Alleged Mexico cartel figure ‘Reina del Pacifico’ sent to U.S.
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She told the cops she was just an innocent housewife who dabbled a little in the rental market.
She had her own narcocorrido, or drug ballad, sung by an outfit called Los Tucanes de Tijuana.
And when she was fighting her extradition to the U.S. on cocaine trafficking charges, Sandra Avila Beltran, the so-called Reina del Pacifico, or Queen of the Pacific, found a way to have a doctor visit her in prison to administer her Botox treatments, a characteristic demonstration of vanity that has made her such an enthralling folk figure to so many Mexicans here. The episode also pointed to the often-squirrelly security standards in the Mexican penal system.
But from now on, Avila -- Mexico’s high-heeled human telenovela -- will be a drama for the United States to ponder: On Thursday, the Mexican attorney general announced that she has been extradited to the U.S.
Avila is believed to have been a rare figure -- a powerful woman -- in Latin America’s testosterone-saturated drug world, and her story has become a kind of genre to itself, particularly with the success of “La Reina del Sur,” the wildly popular Telemundo telenovela to which Avila’s life is sometimes compared. (In the U.S., the Showtime cable network has had similar success with ‘Weeds,’ a tragicomic tale of the life of the fictional Nancy Botwin, a weed-dealing, Starbucks-slurping soccer mom.)
Avila, reportedly in her early 50s, was arrested in 2007 in Mexico City with her Colombian boyfriend, Juan Diego Espinoza Ramirez, whom officials claimed was also a powerful drug-world figure. Officials allegedthat Avila served as a key connection between Mexico’s Sinaloa cartel and wholesale drug sources in Colombia.
A Mexican judge acquitted Avila of drug-related charges in 2010, and she waged a long legal fight against extradition. On Thursday, Mexican officials turned her over to U.S. marshals at Toluca International Airport. She is expected to appear in U.S. Federal District Court in Florida to answer allegations that she coordinated, stored and moved large drug shipments destined for the U.S.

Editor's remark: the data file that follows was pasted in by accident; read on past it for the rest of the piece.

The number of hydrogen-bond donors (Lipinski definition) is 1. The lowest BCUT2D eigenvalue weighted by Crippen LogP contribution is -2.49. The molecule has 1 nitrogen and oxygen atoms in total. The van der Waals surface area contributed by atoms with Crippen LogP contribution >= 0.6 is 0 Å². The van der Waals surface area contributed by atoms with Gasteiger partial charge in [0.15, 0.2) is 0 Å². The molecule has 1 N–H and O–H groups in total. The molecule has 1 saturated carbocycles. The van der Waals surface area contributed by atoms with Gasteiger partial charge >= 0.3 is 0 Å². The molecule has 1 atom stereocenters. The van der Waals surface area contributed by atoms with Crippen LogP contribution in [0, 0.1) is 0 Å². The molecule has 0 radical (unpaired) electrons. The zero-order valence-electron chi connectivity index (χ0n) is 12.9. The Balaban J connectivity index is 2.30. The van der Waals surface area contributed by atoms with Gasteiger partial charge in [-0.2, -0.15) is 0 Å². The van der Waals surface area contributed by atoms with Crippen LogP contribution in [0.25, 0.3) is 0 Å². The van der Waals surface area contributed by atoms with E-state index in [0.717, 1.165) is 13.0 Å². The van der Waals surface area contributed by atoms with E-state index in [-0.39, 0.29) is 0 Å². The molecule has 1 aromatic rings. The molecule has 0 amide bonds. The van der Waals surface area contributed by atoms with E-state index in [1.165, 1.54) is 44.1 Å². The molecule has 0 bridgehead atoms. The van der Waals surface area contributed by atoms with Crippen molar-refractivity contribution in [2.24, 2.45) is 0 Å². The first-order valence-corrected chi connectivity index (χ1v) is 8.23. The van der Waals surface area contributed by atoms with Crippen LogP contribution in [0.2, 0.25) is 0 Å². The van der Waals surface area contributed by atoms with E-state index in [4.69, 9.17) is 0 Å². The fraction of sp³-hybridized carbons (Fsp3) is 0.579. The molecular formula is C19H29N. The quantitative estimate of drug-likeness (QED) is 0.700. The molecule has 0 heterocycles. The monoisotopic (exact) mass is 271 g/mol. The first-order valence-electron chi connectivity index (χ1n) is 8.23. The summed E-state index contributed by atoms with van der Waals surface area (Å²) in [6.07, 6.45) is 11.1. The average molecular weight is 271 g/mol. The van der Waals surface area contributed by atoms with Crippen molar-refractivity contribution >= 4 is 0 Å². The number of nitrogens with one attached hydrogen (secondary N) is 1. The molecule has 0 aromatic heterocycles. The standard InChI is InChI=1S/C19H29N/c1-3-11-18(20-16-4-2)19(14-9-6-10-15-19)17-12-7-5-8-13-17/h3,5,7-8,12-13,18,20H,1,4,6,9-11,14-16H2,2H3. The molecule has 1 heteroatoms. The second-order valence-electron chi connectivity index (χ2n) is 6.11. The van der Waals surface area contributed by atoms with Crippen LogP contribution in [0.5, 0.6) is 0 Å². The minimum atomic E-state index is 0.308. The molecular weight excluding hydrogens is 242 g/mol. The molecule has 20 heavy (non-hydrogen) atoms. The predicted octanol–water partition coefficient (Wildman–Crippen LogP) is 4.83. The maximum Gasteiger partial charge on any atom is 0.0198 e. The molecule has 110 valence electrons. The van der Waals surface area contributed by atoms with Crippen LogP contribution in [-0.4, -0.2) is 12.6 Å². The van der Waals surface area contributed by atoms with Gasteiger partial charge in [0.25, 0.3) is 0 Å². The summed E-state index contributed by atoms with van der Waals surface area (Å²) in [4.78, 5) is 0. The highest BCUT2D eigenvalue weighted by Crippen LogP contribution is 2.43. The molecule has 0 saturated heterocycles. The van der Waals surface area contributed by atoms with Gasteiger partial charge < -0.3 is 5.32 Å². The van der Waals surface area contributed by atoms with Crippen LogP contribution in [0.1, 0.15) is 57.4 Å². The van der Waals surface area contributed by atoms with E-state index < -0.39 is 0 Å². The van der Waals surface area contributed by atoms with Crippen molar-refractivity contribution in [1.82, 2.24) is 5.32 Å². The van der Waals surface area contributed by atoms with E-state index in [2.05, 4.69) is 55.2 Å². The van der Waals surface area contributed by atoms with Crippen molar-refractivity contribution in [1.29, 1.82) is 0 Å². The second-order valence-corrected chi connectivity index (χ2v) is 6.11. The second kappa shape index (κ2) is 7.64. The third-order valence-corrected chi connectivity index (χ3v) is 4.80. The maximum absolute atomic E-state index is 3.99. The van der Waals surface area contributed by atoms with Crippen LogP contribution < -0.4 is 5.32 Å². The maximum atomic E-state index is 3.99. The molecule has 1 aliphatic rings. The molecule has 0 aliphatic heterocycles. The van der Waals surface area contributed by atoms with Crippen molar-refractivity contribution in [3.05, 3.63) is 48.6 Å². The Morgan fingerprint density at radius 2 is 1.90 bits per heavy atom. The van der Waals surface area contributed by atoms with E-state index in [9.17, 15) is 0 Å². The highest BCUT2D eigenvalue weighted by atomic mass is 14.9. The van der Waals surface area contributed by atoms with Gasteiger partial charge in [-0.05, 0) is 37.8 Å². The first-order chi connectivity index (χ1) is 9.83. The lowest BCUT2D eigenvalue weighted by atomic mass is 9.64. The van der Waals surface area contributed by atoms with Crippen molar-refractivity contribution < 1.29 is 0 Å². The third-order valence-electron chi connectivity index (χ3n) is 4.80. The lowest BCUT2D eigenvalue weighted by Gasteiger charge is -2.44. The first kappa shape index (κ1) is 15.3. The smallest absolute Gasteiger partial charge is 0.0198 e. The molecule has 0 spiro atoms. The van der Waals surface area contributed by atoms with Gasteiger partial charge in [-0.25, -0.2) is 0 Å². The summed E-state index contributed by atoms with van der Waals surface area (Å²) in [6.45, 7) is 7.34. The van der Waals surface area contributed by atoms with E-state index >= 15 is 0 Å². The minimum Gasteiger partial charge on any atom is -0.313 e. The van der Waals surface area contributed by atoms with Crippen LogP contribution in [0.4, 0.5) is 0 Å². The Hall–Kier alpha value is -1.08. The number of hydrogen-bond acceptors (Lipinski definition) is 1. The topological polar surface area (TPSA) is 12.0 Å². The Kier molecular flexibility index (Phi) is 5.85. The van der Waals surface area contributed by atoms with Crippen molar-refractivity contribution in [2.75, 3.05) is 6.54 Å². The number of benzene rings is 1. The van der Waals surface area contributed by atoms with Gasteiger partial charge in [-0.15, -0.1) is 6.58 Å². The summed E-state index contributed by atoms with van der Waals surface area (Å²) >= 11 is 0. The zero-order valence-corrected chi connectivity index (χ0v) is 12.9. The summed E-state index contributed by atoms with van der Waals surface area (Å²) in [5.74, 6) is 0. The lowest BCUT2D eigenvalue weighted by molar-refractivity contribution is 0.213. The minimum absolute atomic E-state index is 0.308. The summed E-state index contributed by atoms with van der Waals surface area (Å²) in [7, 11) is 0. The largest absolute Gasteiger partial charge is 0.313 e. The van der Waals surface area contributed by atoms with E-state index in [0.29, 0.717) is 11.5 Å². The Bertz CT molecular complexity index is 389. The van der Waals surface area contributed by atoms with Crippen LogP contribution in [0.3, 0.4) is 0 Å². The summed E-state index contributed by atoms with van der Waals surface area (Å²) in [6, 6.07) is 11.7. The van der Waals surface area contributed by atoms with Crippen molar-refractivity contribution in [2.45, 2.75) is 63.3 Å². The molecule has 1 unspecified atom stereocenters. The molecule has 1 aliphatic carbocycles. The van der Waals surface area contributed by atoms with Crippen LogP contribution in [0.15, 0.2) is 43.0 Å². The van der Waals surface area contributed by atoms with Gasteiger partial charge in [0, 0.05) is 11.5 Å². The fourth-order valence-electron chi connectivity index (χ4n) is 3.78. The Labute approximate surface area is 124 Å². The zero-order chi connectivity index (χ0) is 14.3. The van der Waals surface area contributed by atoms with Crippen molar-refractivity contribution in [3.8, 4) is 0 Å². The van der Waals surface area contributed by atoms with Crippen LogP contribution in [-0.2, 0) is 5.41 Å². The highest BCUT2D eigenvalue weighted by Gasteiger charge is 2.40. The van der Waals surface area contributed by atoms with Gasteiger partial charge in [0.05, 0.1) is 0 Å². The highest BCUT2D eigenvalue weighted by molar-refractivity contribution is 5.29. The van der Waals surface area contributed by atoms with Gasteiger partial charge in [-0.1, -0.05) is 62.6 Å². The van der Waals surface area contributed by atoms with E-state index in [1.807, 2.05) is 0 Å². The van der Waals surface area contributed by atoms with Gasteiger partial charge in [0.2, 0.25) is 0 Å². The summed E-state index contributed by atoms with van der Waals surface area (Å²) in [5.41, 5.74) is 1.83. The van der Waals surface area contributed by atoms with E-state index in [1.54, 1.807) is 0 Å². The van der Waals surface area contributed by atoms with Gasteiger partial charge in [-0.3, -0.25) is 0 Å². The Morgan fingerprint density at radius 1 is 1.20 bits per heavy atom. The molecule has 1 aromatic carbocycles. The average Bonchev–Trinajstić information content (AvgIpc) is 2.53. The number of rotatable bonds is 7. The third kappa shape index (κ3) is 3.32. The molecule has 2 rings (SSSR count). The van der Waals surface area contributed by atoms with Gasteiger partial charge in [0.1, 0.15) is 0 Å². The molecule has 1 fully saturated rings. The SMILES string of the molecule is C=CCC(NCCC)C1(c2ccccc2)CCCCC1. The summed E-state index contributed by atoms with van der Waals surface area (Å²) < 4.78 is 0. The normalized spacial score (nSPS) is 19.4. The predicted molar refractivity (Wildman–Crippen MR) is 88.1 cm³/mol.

Avila was reportedly the product of well-established drug-world families, and Mexican journalists alleged that her affairs with powerful male drug kingpins helped her rise to a position of power. According to the Associated Press, authorities became suspicious of her in 2001 when her son was kidnapped and she was allegedly able to pay a multimillion-dollar ransom to get him back.
Video of Avila being escorted by officers once she was in custody -- with a pair of chic torn jeans, stylish raven hair and a devil-may-care grin -- only fueled public fascination with her. Authorities eventually seized 225 of Avila’s properties in the state of Jalisco, including two tanning salons.
In their corrido, Los Tucanes called her “that big businesswoman -- a very heavy lady.”
-- Richard Fausset
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European Pressphoto Agency